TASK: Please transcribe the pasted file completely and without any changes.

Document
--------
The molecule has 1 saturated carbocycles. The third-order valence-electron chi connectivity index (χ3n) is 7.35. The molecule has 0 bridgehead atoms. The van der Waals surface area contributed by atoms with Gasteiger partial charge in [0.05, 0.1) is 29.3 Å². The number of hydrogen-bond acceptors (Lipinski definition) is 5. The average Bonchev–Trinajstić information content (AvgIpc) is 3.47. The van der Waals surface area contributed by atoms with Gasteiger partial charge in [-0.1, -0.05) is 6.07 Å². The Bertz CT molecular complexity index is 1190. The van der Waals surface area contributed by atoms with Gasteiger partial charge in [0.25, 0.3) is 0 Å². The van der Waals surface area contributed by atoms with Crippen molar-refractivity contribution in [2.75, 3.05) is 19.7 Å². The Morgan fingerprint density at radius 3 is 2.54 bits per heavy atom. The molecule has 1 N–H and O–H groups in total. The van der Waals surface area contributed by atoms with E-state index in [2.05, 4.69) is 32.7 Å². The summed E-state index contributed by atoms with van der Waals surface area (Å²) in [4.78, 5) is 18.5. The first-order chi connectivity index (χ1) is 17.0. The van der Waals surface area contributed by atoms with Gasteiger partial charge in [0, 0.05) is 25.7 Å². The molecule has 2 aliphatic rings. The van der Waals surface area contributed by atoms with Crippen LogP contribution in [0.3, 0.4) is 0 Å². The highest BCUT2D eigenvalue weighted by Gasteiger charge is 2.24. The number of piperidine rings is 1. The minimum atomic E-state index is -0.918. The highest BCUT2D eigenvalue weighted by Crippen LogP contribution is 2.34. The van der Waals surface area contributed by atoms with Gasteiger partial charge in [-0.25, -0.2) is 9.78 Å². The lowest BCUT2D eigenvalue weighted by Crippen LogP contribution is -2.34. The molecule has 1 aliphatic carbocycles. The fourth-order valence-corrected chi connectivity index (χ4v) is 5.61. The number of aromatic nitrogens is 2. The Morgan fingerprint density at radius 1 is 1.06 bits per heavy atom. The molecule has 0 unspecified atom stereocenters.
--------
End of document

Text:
The molecule has 1 saturated carbocycles. The third-order valence-electron chi connectivity index (χ3n) is 7.35. The molecule has 0 bridgehead atoms. The van der Waals surface area contributed by atoms with Gasteiger partial charge in [0.05, 0.1) is 29.3 Å². The number of hydrogen-bond acceptors (Lipinski definition) is 5. The average Bonchev–Trinajstić information content (AvgIpc) is 3.47. The van der Waals surface area contributed by atoms with Gasteiger partial charge in [-0.1, -0.05) is 6.07 Å². The Bertz CT molecular complexity index is 1190. The van der Waals surface area contributed by atoms with Gasteiger partial charge in [0.25, 0.3) is 0 Å². The van der Waals surface area contributed by atoms with Crippen molar-refractivity contribution in [2.75, 3.05) is 19.7 Å². The Morgan fingerprint density at radius 3 is 2.54 bits per heavy atom. The molecule has 1 N–H and O–H groups in total. The van der Waals surface area contributed by atoms with E-state index in [2.05, 4.69) is 32.7 Å². The summed E-state index contributed by atoms with van der Waals surface area (Å²) in [4.78, 5) is 18.5. The first-order chi connectivity index (χ1) is 17.0. The van der Waals surface area contributed by atoms with Gasteiger partial charge in [0, 0.05) is 25.7 Å². The molecule has 2 aliphatic rings. The van der Waals surface area contributed by atoms with Crippen LogP contribution in [0.3, 0.4) is 0 Å². The highest BCUT2D eigenvalue weighted by Gasteiger charge is 2.24. The number of piperidine rings is 1. The minimum atomic E-state index is -0.918. The highest BCUT2D eigenvalue weighted by Crippen LogP contribution is 2.34. The van der Waals surface area contributed by atoms with Gasteiger partial charge in [-0.25, -0.2) is 9.78 Å². The lowest BCUT2D eigenvalue weighted by Crippen LogP contribution is -2.34. The molecule has 1 aliphatic carbocycles. The fourth-order valence-corrected chi connectivity index (χ4v) is 5.61. The number of aromatic nitrogens is 2. The Morgan fingerprint density at radius 1 is 1.06 bits per heavy atom. The molecule has 0 unspecified atom stereocenters.